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Principes and practices of small- and medium-scale fruit juice processing













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    Book (stand-alone)
    Livestock country reviews - Poultry sector: Nepal 2014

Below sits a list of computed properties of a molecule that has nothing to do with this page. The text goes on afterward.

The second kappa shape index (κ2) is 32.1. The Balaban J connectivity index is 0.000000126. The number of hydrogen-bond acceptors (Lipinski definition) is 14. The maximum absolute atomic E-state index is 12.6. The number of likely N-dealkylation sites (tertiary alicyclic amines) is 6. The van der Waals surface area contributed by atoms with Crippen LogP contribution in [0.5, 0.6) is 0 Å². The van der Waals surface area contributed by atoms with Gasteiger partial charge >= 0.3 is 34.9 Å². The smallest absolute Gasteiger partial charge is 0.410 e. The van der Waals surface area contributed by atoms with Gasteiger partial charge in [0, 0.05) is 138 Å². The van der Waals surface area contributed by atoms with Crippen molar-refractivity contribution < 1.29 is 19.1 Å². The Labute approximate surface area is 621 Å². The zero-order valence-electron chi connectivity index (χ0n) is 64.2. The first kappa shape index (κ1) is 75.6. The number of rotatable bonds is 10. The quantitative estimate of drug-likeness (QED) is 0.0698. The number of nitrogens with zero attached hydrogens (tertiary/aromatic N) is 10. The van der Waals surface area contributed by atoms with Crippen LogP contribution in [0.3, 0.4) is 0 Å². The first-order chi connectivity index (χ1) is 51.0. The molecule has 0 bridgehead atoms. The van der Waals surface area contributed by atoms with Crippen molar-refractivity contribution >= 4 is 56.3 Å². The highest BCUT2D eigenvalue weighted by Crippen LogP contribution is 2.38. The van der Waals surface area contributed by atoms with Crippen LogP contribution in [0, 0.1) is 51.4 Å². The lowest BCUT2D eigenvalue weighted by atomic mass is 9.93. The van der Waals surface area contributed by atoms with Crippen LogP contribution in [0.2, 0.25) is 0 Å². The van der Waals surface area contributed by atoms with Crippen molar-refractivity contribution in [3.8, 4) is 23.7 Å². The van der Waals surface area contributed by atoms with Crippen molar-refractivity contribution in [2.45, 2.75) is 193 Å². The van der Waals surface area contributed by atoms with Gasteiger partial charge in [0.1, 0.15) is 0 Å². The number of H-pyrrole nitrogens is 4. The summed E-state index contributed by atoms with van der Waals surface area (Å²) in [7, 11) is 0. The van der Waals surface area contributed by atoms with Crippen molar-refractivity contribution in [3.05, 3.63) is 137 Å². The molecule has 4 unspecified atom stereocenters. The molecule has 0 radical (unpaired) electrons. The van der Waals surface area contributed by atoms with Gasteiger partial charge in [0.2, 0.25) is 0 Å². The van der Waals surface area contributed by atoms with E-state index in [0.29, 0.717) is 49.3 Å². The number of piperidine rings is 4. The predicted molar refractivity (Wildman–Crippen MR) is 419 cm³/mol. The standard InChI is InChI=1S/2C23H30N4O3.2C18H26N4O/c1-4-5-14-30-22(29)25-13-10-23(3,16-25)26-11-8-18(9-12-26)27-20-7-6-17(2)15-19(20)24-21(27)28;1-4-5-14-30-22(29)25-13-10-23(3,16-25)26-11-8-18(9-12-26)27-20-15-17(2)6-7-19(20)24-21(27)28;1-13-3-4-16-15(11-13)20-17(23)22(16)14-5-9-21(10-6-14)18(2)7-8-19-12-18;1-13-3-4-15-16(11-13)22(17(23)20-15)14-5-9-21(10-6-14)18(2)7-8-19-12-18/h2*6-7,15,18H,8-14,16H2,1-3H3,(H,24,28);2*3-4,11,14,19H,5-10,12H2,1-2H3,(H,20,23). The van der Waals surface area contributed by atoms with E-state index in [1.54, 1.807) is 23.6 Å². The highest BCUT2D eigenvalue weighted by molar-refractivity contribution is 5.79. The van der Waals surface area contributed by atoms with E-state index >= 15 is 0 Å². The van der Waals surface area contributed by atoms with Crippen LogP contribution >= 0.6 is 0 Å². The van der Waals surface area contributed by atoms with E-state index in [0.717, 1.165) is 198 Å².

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    The poultry sector continues to grow and industrialize in many parts of the world. An increasing human population, greater purchasing power and urbanization have been strong drivers of growth. Advances in breeding have given rise to birds that meet specialized purposes and are increasingly productive, but that need expert management. The development and transfer of feed, slaughter and processing technologies have increased safety and efficiency of poultry production, but favour large-scale units rather than small-scale producers. These developments have led the poultry industry and the associated feed industry to scale up rapidly, to concentrate themselves close to input sources or final markets, and to integrate vertically. One element of the structural change has been a move towards contract farming in the rearing phase of boiler production, allowing farmers with medium-sized flocks to gain access to advanced technology with a relatively low initial investment. A clear division is de veloping between industrialized production systems of large and medium size, feeding into integrated value chains, and extensive production systems supporting livelihoods and supplying local or niche markets. The primary role of the former is to supply cheap and safe food to populations distant from the source of supply, while the latter acts as a livelihood safety net, often as part of a diverse portfolio of income sources. Extensive small-scale, rural, family-based poultry systems continue to play a crucial role in sustaining livelihoods in developing countries, supplying poultry products in rural but also periurban and urban areas, and providing important support to women farmers. Small-scale poultry production will continue to offer opportunities for income generation and quality human nutrition as long as there is rural poverty. In order to develop appropriate strategies and options for poultry sector development, including disease prevention control measures, a better understandi ng is required of the different poultry production systems, their associated market chains, and the position of poultry within human societies. This review for Nepal is part of a series of Country Reviews commissioned by the Animal Production and Health Division (AGA). It is intended as a resource document for those seeking information about the poultry sector at a national level, and is not exhaustive. The statistical data that are included from FAOSTAT are partly unofficial data or FAO estimat ed data. For details the reader is advised to consult the official FAOSTAT database at http://faostat.fao.org/. Some topics of the review are only partially covered or not covered at all and this document is subject to ongoing updating. The author and FAO/AGA1 welcome your contributions and feedback.